Prepare To Quit Smoking
Congratulations! You’ve decided to quit smoking. This is one of the best things you can do to improve your overall health and add years to your life. Non-smokers generally live longer than people who continue to smoke.
Deciding to start quitting may make you anxious. But your chances will be better if you get prepared first. Stopping Smoking works best when you’re prepared. Before you quit, START by taking these five important steps:
S = Set a quit date.
T = Tell family, friends, and coworkers that you plan to quit.
A = Anticipate and plan for the challenges you’ll face while quitting.
R = Remove cigarettes and tobacco products from your home, car, and work.
T = Talk to a friend who will be your support person.
Quitting smoking isn’t easy but millions of people have quit over the past several years. Many more are seriously thinking of quitting due to the fact that they are more aware of the dangers of smoking. Public opinion has also had an impact, as has second hand smoke issues. Check out these tips. They will surely prepare you in your quest to becoming smoke-free!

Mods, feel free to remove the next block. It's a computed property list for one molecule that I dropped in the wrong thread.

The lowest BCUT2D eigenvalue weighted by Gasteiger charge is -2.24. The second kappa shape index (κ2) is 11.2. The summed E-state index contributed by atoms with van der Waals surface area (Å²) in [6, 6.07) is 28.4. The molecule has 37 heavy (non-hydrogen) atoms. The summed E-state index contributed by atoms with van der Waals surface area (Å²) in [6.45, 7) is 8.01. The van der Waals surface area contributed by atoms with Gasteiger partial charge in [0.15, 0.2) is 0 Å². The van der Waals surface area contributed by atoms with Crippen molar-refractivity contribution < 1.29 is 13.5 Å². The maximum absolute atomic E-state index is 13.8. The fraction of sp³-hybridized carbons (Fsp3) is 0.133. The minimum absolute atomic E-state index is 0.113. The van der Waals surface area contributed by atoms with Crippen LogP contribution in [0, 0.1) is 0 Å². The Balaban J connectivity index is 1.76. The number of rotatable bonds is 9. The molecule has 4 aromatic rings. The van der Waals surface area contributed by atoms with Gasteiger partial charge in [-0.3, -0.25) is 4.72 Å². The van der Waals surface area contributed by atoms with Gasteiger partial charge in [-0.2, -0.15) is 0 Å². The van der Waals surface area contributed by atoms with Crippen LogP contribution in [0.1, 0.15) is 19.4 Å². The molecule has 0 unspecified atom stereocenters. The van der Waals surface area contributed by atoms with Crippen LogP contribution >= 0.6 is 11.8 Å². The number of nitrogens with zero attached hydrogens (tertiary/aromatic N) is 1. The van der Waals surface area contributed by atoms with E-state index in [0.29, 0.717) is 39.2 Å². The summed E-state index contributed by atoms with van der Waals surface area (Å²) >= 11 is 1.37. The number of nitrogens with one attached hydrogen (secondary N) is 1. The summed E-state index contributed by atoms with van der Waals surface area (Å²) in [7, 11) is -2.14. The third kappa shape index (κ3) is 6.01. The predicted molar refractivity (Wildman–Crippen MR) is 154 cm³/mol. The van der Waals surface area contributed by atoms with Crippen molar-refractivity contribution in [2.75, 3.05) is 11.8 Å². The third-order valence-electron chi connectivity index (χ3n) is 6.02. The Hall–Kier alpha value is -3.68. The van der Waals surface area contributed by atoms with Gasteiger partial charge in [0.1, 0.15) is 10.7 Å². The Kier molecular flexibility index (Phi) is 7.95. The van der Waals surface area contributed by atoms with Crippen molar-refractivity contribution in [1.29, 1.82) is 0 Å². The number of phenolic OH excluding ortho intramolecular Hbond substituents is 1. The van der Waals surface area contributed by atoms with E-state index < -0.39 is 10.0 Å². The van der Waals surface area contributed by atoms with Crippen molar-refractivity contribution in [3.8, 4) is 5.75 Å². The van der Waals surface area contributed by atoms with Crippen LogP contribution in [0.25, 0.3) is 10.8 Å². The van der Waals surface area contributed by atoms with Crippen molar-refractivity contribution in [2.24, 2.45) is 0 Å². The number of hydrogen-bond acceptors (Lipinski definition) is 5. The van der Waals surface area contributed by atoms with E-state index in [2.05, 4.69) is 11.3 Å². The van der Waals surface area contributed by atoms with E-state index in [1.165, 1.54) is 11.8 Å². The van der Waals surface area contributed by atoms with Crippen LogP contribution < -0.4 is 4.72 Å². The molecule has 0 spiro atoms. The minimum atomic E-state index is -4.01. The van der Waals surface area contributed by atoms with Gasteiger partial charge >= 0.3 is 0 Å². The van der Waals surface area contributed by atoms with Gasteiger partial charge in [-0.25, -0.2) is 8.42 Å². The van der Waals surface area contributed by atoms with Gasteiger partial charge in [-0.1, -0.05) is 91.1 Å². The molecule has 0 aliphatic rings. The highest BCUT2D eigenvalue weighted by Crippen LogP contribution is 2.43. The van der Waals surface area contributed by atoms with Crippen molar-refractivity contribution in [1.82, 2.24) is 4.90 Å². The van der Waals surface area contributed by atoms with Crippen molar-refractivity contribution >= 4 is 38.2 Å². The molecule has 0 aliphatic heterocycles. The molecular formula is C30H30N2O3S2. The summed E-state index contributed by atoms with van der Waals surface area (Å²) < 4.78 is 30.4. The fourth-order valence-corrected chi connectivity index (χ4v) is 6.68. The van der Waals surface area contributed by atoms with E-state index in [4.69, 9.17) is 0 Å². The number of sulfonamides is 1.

List all the reasons you want to stop. Every night before going to bed, repeat one of the reasons 10 times.
- Decide positively that you want to stop. Try to avoid negative thoughts about how difficult it might be.
- Develop strong personal reasons to stop in addition to your health and obligations to others. For example, think of all the time you waste taking cigarette breaks, rushing out to buy a pack, hunting for a light etc., or of all the money you’ll save.
- Begin to condition yourself physically: start a modest exercise program; drink more fluids; get plenty of rest; avoid fatigue.
- Have realistic expectations — stopping isn’t easy, but it’s not impossible either. More than 3 million Americans stop smoking every year.
- Understand that withdrawal symptoms are temporary and are healthy signs that the body is repairing itself from its long exposure to nicotine. Within 24 hours of abrupt smoking cessation, withdrawal symptoms may appear as the body begins its healing process.
- Relapses occur in the first week or two after stopping, when withdrawal symptoms are strongest and your body is still using all your personal resources. Willpower, family, friends, and any tips that work for you will help you get through this critical period successfully.
- Bet a friend you can stop on your target date. Put your cigarette money aside every day, and forfeit it if you smoke. (But if you do smoke, don’t give up; simply strengthen your resolve and try again.
- Ask your partner or friend to stop with you.
- Tell your family and friends that you’re stopping and when. They can be an important source of support both before and after you stop.
Start a Smokers Diary
By keeping a smoker’s diary, you will accumulate over time, all of your smoking reasons and habits in writing. Having all these written down in your own handwriting will allow your mind to more easily identify and comprehend why you smoke, and what you need to do in order to overcome your addiction.